|Titus Lentulus Batiatus|
|First appearance||S0E03: Paterfamilias|
|Last appearance||S0E05: Reckoning|
S2E02: A Place In This World (flashback)
|Relationships||Unnamed Father (Deceased) |
Quintus Lentulus Batiatus (Son, deceased)
Lucretia (Daughter-in-law, deceased)
Oenomaus (Gladiator/Friend, deceased)
Santos (Body Slave)
Magnetius (Top Champion)
Titus Calavius (Friend, deceased)
Tullius (Friend/Rival, deceased)
|Status||Deceased (Killed by Lucretia)|
Titus is an old man with a weathered face that can appear both gentle and harsh at times.
A man of honor and discipline, Titus is extremely reverent of Roman tradition and society to the point where he demands the same of those around him. As Quintus mentions to Spartacus, Titus "aspired to be nothing more than a humble lanista". Unlike his son, Titus is humble, patient, respectful, kind, and cautious to all those around him. Also in stark contrast to Quintus' overly condescending leadership style, Titus shows great pride and respect toward his slaves, and believes them of high worth. He is most respectful of the men he trained as gladiators, with a possible exception for Gannicus, who Titus regards as a deviation of his household's honor. The gladiator he respects the most is Oenomaus, whom he has a close relationship with and has valued since Oenomaus was brought to the ludus.
Titus severely disapproves of Quintus's own ambitions, resulting in heavy friction between father and son, which remains a major source of conflict in the prequel. Due to his paternalistic authority and respect for the old ways, Titus is at odds with what he regards as Batiatus breaking from family reputation and tradition.
Because of Batiatus' schemes, Titus devotes his energy to restore his family name, as well as his relationship with his son. He is also unapproving of Quintus's marriage to Lucretia, who is of a lower class than her husband, and as a result Titus disregards her. The Paterfamilias of the Batiatus house is shown as being both harsh and soft in his interactions with people. When he returns to his household, many of the slaves and gladiators are happy to see him again and welcome him warmly, particularly Auctus, Oenomaus, and Melitta. On the other hand, he treatsLucretia and Gaia with unconcealed coldness. Despite failing health and advanced age, Titus remains tightly firm to his cause, and wishes to bring back the respect he felt was lost from his house after his son's takeover. However, honeyed wine, his favorite drink, is a weak-point of Titus that is constantly exploited by others to gain his favor. When Lucretia offers him honeyed wine, for instance, Titus warms to her and accepts the gift with pleasure, despite his personal distaste for her.
He is a skilled businessman, and is experienced in dealings of the ludus. When clearing the mess from Batiatus's doings, he and Tullius are able to find a solution to their problem and sort out past transgressions, even though Titus emerges at a disadvantage. Titus remains a reasonable, yet stubborn, man whose dealings reflect his honorable character, no matter the cost; he was even willing to be excluded from the games just for the sake of honoring a request from his close friend Oenomaus.
Titus was once married, and states that the loss of his wife is sorely felt by him each and every day.
Titus' father founded the ludus, and taught his son its operations. Titus recalled his father taking him to the games and was amazed by them as he watched with his father. He later married and had a son, Quintus, whom he loved though kept at a distance and treated harshly. His wife later passed away, which left him devastated. He disapproved of his son's marriage to Lucretia, and often belittled him, in a misguided attempt to make him stronger.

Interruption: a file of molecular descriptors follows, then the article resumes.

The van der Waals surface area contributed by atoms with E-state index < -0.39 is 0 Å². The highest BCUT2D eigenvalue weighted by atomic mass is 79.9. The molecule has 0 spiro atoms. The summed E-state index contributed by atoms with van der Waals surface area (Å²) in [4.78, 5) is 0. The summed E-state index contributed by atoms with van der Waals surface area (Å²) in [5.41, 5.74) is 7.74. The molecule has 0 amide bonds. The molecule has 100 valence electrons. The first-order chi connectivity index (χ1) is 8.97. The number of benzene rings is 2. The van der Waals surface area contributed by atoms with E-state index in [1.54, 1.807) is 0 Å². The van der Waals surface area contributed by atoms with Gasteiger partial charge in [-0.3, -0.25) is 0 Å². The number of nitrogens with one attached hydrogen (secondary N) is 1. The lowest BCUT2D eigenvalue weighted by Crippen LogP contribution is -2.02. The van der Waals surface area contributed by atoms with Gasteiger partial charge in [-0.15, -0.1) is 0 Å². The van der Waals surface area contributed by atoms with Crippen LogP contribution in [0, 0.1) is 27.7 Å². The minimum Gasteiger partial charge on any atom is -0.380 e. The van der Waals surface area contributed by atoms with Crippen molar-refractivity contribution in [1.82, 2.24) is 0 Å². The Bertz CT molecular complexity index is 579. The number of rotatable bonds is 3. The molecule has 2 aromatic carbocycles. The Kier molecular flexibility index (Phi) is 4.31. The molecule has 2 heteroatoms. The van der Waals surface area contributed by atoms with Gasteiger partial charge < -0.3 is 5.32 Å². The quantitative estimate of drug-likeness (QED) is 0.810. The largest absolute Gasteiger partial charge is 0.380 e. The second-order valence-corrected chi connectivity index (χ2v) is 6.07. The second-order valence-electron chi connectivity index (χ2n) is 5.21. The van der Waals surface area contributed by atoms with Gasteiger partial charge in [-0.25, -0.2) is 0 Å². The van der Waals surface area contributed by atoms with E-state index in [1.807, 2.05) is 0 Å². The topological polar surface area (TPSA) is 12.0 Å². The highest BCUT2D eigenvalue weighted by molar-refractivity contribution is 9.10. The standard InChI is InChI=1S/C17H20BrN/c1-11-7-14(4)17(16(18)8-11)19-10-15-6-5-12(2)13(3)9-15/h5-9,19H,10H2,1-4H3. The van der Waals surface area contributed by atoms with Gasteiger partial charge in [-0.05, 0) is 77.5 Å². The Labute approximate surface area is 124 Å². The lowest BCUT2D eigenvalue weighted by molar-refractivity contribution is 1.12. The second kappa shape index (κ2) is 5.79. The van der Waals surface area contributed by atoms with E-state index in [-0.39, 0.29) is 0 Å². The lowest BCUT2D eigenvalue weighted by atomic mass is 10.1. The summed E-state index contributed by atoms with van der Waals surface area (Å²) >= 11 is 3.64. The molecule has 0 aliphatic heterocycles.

He took great care in personally selecting those he recruited to be gladiators. At one point, he even
ventured into the Pits and witnessed and was impressed by the unlikely young African fighter Oenomaus. He purchased the African and attempted to mentor him in becoming a gladiator, encouraging him to fight for something other than his own survival. When Oenomaus chose to fight to honor Titus' house, the latter was honored himself, and they develop a close bond following his initiation into the brotherhood.
His ill treatment of Lucretia eventually reaches a breaking point, and she begins to poison his honeyed wine. The poison is not meant to kill him however, but merely make him ill enough to force his retire. Titus eventually moves to Sicily, leaving Batiatus' Ludus in his son's hands, and his health improves in the absence of Lucretia's poison, although all but Lucretia attribute this to a change in climate.
Gods of the Arena
Titus spends many months in Sicily recovering his health. However, he receives word from a worried friend, Solonius, who tells him of Batiatus' violent dealings with Tullius. Titus decides to return to his home.
On arrival, Titus finds the ludus to be in a deplorable state. He discovers Batiatus in bed with both Lucretia and Gaia and calls him angrily to his office, where he tells him that he knows Tullius offered to buy Gannicus and that the ludus has been excluded from the games for denying the offer. He arranges to meet Tullius and Vettius the next morning to try and sort out his son's mess, which he does, but at his son's expense: Gannicus is removed from a Primus match secured by Quintus, and the remainder of the combatants are to be paired against each other. Titus further humiliates his son by openly blaming him for having to make the agreement despite the fact that it was his idea. Titus is impressed, however, when the gladiator Crixus performs well in the Games by defeating his top man Auctus, and compliments his son in the Gaul's training. He decides to remain in Capua, believing he can help restore the ludus to former glory.